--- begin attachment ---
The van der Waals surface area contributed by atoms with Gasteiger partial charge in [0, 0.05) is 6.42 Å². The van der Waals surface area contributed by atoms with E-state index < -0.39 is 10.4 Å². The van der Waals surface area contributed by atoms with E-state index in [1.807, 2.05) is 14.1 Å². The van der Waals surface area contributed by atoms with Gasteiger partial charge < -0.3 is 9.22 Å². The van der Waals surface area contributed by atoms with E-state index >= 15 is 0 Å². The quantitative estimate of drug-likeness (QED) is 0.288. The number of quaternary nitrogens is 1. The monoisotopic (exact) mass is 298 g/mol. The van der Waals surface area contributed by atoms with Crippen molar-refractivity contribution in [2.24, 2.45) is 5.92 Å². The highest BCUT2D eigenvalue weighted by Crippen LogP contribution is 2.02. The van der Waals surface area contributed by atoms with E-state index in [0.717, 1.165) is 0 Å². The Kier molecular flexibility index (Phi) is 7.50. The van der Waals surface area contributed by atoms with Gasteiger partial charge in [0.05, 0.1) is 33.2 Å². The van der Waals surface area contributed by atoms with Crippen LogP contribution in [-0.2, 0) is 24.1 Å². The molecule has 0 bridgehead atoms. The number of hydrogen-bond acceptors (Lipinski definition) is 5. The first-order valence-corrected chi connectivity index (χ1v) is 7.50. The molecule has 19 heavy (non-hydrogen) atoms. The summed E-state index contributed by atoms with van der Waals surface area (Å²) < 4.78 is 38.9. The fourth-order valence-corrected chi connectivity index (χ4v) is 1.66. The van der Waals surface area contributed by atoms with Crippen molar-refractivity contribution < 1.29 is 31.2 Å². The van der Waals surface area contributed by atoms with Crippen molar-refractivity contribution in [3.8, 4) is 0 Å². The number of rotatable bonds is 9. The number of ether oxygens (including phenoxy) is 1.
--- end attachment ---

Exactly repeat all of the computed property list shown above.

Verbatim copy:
The van der Waals surface area contributed by atoms with Gasteiger partial charge in [0, 0.05) is 6.42 Å². The van der Waals surface area contributed by atoms with E-state index < -0.39 is 10.4 Å². The van der Waals surface area contributed by atoms with E-state index in [1.807, 2.05) is 14.1 Å². The van der Waals surface area contributed by atoms with Gasteiger partial charge < -0.3 is 9.22 Å². The van der Waals surface area contributed by atoms with E-state index >= 15 is 0 Å². The quantitative estimate of drug-likeness (QED) is 0.288. The number of quaternary nitrogens is 1. The monoisotopic (exact) mass is 298 g/mol. The van der Waals surface area contributed by atoms with Crippen molar-refractivity contribution in [2.24, 2.45) is 5.92 Å². The highest BCUT2D eigenvalue weighted by Crippen LogP contribution is 2.02. The van der Waals surface area contributed by atoms with E-state index in [0.717, 1.165) is 0 Å². The Kier molecular flexibility index (Phi) is 7.50. The van der Waals surface area contributed by atoms with Gasteiger partial charge in [0.05, 0.1) is 33.2 Å². The van der Waals surface area contributed by atoms with Crippen LogP contribution in [-0.2, 0) is 24.1 Å². The molecule has 0 bridgehead atoms. The number of hydrogen-bond acceptors (Lipinski definition) is 5. The first-order valence-corrected chi connectivity index (χ1v) is 7.50. The molecule has 19 heavy (non-hydrogen) atoms. The summed E-state index contributed by atoms with van der Waals surface area (Å²) < 4.78 is 38.9. The fourth-order valence-corrected chi connectivity index (χ4v) is 1.66. The van der Waals surface area contributed by atoms with Crippen molar-refractivity contribution < 1.29 is 31.2 Å². The van der Waals surface area contributed by atoms with Crippen molar-refractivity contribution in [3.8, 4) is 0 Å². The number of rotatable bonds is 9. The number of ether oxygens (including phenoxy) is 1.